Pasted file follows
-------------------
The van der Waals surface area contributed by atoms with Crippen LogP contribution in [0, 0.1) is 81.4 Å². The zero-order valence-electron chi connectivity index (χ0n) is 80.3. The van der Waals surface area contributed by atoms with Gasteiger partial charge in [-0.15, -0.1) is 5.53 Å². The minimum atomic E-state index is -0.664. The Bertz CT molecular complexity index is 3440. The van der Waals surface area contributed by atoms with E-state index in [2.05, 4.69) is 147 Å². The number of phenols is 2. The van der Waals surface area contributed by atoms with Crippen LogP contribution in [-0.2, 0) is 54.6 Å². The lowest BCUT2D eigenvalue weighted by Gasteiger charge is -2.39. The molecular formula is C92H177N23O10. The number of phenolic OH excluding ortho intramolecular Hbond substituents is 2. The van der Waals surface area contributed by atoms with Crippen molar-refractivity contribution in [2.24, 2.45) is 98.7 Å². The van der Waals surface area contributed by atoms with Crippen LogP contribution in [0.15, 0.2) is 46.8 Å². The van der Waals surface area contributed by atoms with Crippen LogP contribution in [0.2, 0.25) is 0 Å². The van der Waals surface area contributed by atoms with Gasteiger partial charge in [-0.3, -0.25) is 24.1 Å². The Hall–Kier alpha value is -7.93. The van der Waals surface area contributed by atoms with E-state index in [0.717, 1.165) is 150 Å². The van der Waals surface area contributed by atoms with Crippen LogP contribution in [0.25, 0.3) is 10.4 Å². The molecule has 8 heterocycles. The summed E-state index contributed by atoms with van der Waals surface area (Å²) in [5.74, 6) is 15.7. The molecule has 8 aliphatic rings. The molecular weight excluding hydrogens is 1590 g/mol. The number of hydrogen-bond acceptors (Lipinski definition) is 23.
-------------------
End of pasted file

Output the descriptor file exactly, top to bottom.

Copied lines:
The van der Waals surface area contributed by atoms with Crippen LogP contribution in [0, 0.1) is 81.4 Å². The zero-order valence-electron chi connectivity index (χ0n) is 80.3. The van der Waals surface area contributed by atoms with Gasteiger partial charge in [-0.15, -0.1) is 5.53 Å². The minimum atomic E-state index is -0.664. The Bertz CT molecular complexity index is 3440. The van der Waals surface area contributed by atoms with E-state index in [2.05, 4.69) is 147 Å². The number of phenols is 2. The van der Waals surface area contributed by atoms with Crippen LogP contribution in [-0.2, 0) is 54.6 Å². The lowest BCUT2D eigenvalue weighted by Gasteiger charge is -2.39. The molecular formula is C92H177N23O10. The number of phenolic OH excluding ortho intramolecular Hbond substituents is 2. The van der Waals surface area contributed by atoms with Crippen molar-refractivity contribution in [2.24, 2.45) is 98.7 Å². The van der Waals surface area contributed by atoms with Crippen LogP contribution in [0.15, 0.2) is 46.8 Å². The van der Waals surface area contributed by atoms with Crippen LogP contribution in [0.2, 0.25) is 0 Å². The van der Waals surface area contributed by atoms with Gasteiger partial charge in [-0.3, -0.25) is 24.1 Å². The Hall–Kier alpha value is -7.93. The van der Waals surface area contributed by atoms with E-state index in [0.717, 1.165) is 150 Å². The van der Waals surface area contributed by atoms with Crippen LogP contribution in [0.25, 0.3) is 10.4 Å². The molecule has 8 heterocycles. The summed E-state index contributed by atoms with van der Waals surface area (Å²) in [5.74, 6) is 15.7. The molecule has 8 aliphatic rings. The molecular weight excluding hydrogens is 1590 g/mol. The number of hydrogen-bond acceptors (Lipinski definition) is 23.